Like many of you I have a love/hate relationship with Facebook.  Whilst, I think that it has certain advantages for keeping in touch with family & friends located in faraway places and as a writer it does have obvious benefits but for many it’s a bit of a dual-edged sword. Too often I have come across inappropriate posts and videos which in my opinion have no place on a social networking site. It is alleged that this week Facebook have failed to remove a video of a helpless & vulnerable kitten being deliberately doused in fuel and set alight; what purpose does that video serve? I also fail to see why you would want to give the sociopaths that committed this heinous and cowardly act their fifteen minutes of fame. Furthermore, you have to ask yourself why certain Facebookers would feel the need to “like” this type of post. Whilst Facebook insist that they had reviewed the clip, which they insisted had met its guidelines, by simply doing nothing are they green lighting other evil-minded individuals?

Surely there has to be a more stringent policy where pictures of extreme cruelty are removed in a timely fashion and by timely, I mean immediately. Derogatory pictures and borderline slanderous statements that will obviously cause emotional distress to others also have no place. I have personally fallen foul of an anonymous user, who superimposed my head from my profile picture, along with several other girls onto the bodies of girls in stills from adult films accompanied by crass taglines and my complaint wasn’t upheld, subsequently, Facebook refused to remove them. Imagine the distress that this caused me and my family and likewise for all the other girls. It is inconceivable that some malicious individual could randomly target your profile picture in this way because they are not regulated. It begs the question that if any of us had been celebrities would Facebook fearing legal reprisals have taken a different stance or were we simply not important enough to merit their protection from internet trolls.

You don’t have to be a public relations expert to determine what is right and wrong most of us learn that as children but one wonders sometimes whether integrity is an out-dated principle for many multi-million organisations.  So if you’re listening Facebook you need to man up and grow a set along with some morals; your users will love you for it!

The world is a dangerous place to live. Not because of the people who are evil; but because of the people who don’t do anything about it.

Happiness Is Having A Scratch For Every Itch

One of the chores I detest most at this time of year is applying flea treatment to the cats. As we live in the heart of Devon’s glorious countryside, a monthly application is required and our cats detest it. Contrary to popular feline belief spot on flea treatments are not barbaric torture rituals although the SAS would envy the avoidance techniques applied by both Chloe & Hobo. Once the tin foil packets are unwrapped our beloved pets are MIA, so it was with a sinking heart and scars barely healed from the last application that I reluctantly agreed to help my Dad with the dreaded task in hand.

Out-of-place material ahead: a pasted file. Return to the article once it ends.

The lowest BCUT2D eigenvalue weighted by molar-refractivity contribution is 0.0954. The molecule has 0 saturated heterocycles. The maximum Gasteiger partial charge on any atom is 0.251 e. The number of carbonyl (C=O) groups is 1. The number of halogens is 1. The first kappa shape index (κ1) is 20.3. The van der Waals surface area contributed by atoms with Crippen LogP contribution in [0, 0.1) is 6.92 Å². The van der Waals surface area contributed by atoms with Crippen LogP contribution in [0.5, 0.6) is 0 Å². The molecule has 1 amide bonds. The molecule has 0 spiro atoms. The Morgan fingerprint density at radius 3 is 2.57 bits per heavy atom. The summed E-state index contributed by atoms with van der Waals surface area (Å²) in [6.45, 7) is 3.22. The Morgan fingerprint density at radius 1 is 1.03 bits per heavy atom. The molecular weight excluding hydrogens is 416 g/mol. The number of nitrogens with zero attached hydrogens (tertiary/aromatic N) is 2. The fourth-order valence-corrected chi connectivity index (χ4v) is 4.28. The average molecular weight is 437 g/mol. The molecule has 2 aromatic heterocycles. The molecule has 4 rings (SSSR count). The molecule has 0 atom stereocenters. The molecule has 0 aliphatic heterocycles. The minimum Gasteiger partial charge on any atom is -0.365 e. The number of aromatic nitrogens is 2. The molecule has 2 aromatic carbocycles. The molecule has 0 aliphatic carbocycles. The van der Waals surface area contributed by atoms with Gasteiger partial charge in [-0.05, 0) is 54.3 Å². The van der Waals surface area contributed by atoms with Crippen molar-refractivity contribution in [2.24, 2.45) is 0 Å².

Mother at first was a little reticent about the assignment until she’d checked that the premiums had been paid on my Dad’s life assurance policy and that I’d had my tetanus booster jab. Once she’d established that we were both covered we were cleared for take-off and despatched with a cheery wave.

Armed with the tools of our trade, oversize bath towel, First Aid kit, gardening gauntlets, safety goggles (for us not the cats) and a large can of Red Bull (minus the vodka which would come later) to replenish my depleted energy reserves as this would be an epic capture and release mission, one which would require stealth, cunning and the quick fire reflexes of a cheetah. To encourage our elusive four-legged family into the garden where the covert operation was being carried out, we had decided to feed them their breakfast al fresco on the glass table top of my mother’s new and treasured patio set. An irresistible breakfast of lightly cooked fish had been lovingly prepared by Mum and the pungent aroma wafting around the garden would be sure to entice our little cuddle bunnies into the awaiting trap.

I should just mention at this point that in addition to our own two; “One speed Hobo” and “Chloe Hellcat” the menopausal nightmare, the foster “Miss Thumbs”;we also have a new addition of a rather large timid male tabby who’d obviously been living rough for a while and had taken shelter in our garden.

The New Lodger

The New Lodger

At first Dad had insisted that we didn’t feed him, as he’d probably go home when he became hungry, which lasted all of half a day before he inevitably caved in. After asking around we discovered that he had belonged to family renting a house further down the street who had moved out leaving no forwarding address and their family pet. So then there were four!